Age Can Impair a Man's Odds for Fatherhood: Study
It's no surprise to hear that women's fertility wanes as their biological clock ticks away.
But do men have a biological clock, too?
New research shows it's not exactly the same, but their likelihood of fathering a child does appear to decline, even with assisted reproductive technology, once they're past age 50.
Research completed among potential fathers both above and under age 50 in the United Kingdom found that even with in vitro fertilization (IVF) or intracytoplasmic sperm injection (ICSI), the chance of achieving a live birth significantly declined once a man was over 50. However, that paternal age did not independently affect risk of miscarriage after assisted reproductive technology.
It "wasn't too surprising in that it demonstrated that older men have worse assisted reproductive technology outcomes, but it's still an evolving area of research," said Dr. Bobby Najari, director of the Male Infertility Program at NYU Langone Health, in New York City. "I think it definitely contributes significantly to our understanding of this particular area of reproductive health."
The study authors, who included Dr. Guy Morris, of the Centre for Reproductive and Genetic Health in London, noted that delayed parenthood is becoming more common for both men and women around the world. Among babies born in 2016 in England and Wales, for example, 15% had a father over 40.
The father's age may also impact the health of the child, the study noted, citing a U.S. study that found when a father's age was over 45, it increased the odds of gestational diabetes in the mother, preterm birth and neonatal seizures. Child outcomes in another review found an association between advancing paternal age and several neuropsychiatric disorders and other adverse health outcomes.
With IVF, man's age also matters
The latest study was conducted at the Centre for Reproductive and Genetic Health in London. All the couples had primary or secondary infertility and were undergoing either IVF or ICSI using a semen sample from the male partner. The study included 4,271 men and 4,833 cycles. About 41% of the cycles resulted in a live birth. The probability of a live birth was 33% lower for men older than 50.
The findings were published online Aug. 17 in Acta Obstetricia et Gynecologica Scandinavica.
Existing data suggests that older men have higher rates of DNA fragmentation, which is a measure of how well packaged the DNA is inside of sperm, Najari explained. Other studies have demonstrated that higher rates of DNA fragmentation can be associated with worse IVF outcomes, particularly early miscarriage or poor fertilization, he said.
That is one potential reason why older men may have worse IVF outcomes, Najari said. The other relevant finding is that older men do seem to do worse in terms of sperm movement and sperm count.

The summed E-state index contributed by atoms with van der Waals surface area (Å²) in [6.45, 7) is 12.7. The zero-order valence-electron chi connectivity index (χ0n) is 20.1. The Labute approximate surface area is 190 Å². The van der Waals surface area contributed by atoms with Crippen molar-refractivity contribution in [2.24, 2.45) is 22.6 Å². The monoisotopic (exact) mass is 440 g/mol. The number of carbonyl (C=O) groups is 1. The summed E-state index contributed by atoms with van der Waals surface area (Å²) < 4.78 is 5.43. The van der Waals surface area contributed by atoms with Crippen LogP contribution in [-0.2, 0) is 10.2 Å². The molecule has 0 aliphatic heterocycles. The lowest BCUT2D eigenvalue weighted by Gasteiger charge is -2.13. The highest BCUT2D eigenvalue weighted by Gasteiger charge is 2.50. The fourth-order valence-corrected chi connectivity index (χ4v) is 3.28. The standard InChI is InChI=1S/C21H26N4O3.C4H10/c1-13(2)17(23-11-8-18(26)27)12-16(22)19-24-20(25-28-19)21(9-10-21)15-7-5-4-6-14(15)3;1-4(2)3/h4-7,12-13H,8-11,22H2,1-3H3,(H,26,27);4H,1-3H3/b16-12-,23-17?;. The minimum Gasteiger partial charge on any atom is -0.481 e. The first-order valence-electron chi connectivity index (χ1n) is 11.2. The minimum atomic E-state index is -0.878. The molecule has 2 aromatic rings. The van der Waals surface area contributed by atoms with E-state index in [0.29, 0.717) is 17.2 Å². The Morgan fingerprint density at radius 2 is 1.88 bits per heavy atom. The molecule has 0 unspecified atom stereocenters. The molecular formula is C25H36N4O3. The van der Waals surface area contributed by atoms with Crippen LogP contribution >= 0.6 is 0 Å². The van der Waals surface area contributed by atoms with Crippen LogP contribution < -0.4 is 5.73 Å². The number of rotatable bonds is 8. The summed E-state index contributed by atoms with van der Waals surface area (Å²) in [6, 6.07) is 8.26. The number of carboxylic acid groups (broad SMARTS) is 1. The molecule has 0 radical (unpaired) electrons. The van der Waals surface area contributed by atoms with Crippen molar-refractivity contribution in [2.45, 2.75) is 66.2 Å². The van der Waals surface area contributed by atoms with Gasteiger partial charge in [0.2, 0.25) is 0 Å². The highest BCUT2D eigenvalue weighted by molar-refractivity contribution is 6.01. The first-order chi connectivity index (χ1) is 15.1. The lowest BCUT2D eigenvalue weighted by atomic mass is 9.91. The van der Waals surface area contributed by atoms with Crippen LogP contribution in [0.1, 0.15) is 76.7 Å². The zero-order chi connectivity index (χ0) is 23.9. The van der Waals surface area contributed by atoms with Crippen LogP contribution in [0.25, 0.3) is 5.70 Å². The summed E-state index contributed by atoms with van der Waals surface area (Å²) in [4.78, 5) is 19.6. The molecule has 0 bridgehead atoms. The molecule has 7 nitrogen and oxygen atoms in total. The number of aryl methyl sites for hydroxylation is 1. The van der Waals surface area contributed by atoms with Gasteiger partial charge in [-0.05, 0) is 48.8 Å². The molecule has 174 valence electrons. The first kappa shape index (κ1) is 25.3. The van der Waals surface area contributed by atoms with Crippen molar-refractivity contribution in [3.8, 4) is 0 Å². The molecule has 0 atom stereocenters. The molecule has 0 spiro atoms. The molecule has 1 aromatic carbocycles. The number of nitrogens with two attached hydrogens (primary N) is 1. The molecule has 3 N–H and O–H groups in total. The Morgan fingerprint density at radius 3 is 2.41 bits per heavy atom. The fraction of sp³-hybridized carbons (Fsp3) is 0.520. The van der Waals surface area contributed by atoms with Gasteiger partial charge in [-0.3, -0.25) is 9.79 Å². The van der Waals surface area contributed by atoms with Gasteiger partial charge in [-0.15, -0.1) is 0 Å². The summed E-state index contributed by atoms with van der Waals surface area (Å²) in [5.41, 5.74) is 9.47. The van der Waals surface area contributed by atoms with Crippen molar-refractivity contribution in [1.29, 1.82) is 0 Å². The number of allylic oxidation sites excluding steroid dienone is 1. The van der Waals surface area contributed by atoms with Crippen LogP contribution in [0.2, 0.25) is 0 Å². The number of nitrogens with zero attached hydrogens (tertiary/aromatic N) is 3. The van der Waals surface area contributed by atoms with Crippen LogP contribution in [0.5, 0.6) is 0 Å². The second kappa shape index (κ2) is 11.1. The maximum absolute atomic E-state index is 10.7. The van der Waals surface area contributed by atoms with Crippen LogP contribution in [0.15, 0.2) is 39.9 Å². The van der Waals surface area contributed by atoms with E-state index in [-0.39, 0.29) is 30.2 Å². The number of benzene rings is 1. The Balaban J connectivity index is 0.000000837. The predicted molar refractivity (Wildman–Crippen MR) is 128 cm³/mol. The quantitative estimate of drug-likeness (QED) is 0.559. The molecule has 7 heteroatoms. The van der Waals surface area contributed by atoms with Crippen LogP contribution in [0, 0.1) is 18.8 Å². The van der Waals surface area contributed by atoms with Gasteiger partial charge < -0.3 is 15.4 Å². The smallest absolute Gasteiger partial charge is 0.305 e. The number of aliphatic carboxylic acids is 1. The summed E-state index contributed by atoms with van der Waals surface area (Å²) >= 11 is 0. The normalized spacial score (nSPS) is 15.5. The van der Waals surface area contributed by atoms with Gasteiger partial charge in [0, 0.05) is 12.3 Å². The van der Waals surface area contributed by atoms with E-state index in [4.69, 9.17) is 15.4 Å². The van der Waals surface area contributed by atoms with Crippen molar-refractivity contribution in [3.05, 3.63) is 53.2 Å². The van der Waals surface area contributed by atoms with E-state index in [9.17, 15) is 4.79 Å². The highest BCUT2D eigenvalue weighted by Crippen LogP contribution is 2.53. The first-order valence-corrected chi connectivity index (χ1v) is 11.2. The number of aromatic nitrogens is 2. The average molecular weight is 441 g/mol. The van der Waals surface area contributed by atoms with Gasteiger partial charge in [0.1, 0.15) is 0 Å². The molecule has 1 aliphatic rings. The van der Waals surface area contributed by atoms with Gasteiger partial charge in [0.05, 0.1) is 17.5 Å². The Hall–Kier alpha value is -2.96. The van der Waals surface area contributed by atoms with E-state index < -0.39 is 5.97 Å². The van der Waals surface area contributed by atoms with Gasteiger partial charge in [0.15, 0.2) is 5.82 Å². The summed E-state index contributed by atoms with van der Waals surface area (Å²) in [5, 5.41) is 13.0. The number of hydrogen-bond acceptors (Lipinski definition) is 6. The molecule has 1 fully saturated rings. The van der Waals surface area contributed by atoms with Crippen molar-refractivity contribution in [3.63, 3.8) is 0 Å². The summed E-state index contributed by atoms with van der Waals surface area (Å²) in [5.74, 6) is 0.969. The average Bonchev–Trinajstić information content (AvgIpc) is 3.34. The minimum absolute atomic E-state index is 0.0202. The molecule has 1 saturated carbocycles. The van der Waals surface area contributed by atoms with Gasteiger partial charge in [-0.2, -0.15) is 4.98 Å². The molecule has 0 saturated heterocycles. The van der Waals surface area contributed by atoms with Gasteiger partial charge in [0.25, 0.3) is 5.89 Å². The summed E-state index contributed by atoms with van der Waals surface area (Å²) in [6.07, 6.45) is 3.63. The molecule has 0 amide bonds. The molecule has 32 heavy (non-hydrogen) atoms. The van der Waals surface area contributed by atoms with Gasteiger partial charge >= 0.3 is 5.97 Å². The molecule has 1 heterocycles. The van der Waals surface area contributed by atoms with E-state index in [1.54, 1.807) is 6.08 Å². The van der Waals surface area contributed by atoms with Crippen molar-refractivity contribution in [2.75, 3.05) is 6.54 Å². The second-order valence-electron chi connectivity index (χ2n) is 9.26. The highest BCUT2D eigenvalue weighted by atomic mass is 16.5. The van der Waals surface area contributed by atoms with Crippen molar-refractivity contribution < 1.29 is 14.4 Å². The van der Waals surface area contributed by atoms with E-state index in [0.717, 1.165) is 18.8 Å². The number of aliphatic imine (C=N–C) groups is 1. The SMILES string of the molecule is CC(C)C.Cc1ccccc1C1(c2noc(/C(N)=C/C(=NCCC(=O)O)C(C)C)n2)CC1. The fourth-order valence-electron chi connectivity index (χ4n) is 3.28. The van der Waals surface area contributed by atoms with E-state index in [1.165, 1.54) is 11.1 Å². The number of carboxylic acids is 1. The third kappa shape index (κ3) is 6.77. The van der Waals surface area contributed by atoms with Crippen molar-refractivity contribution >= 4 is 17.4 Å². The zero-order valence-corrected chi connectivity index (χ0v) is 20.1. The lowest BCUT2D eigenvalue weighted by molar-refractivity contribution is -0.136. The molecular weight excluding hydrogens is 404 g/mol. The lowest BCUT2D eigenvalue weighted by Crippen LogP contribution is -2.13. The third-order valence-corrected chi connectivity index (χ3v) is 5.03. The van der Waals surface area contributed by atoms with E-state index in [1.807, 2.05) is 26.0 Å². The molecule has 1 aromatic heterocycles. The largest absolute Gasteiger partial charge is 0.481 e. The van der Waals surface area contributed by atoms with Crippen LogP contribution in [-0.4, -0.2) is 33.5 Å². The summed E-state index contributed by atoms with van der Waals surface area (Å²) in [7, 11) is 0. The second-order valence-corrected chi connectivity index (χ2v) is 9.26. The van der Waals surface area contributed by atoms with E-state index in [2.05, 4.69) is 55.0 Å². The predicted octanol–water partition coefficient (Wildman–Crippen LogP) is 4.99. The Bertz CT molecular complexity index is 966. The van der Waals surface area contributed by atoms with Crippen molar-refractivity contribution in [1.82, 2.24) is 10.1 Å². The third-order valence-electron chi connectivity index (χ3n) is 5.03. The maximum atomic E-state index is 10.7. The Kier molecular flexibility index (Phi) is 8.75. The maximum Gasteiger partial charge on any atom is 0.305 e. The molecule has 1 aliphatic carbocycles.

"Even before you get to the IVF standpoint or assisted reproductive technology standpoint, older men might have some difficulty with fertility as a result of just lower numbers or lower health of sperm," Najari said.
But while there is a relatively steep decline in fertility and reproductive health for women, it seems to be more gradual for men, Najari said.
"The definition of advanced paternal age, I think if you look at the American Urological Association guidelines, would suggest that you counsel couples when the man is over the age of 40 about these potential adverse health outcomes in offspring," Najari said. "But different studies use different definitions. For example, this one uses 50 as the definition of older age and I think [that's] because there is no one age where above this age there's a very high risk and below this age there is no risk."
Lifestyle changes can boost odds of live birth
Though age can't be changed, a man would still want to be evaluated by a male reproductive specialist to identify reversible factors that can contribute to something like elevated DNA fragmentation, Najari said.
This might include smoking, abnormalities in anatomy (such as a condition similar to varicose veins in the scrotum) or an infection in the genital area.
A man who is concerned about his fertility can take a number of common-sense steps, said Dr. Robert Brannigan, professor in the department of urology at Northwestern University Feinberg School of Medicine, in Chicago.
In addition to seeing a physician who specializes in male reproductive health and addressing any underlying biological issues, lifestyle changes can improve fertility for some, he said.
Brannigan said he doesn't think the study should hinder couples from thinking about pursuing a pregnancy even if a man is over 50.
"I think it's very important for the couple to undergo an evaluation. When they're finding that they're struggling in their efforts to conceive for a very long time, the burden has really been on the female partner for the diagnostics and therapeutics," he noted.
"Very often we find that there are opportunities in the male to optimize their health," Brannigan added. "And it may be in a less invasive way than the therapies and treatments that are offered to the female."
The Urology Care Foundation talks more about male infertility.
SOURCES: Bobby Najari, MD, assistant professor, department of urology, and assistant professor, department of population health, NYU Grossman School of Medicine, and director, Male Infertility Program, NYU Langone Health, New York City; Robert Brannigan, MD, professor, department of urology, and vice chair, clinical urology, Northwestern University Feinberg School of Medicine, Chicago; Acta Obstetricia et Gynecologica Scandinavica, Aug. 18, 2021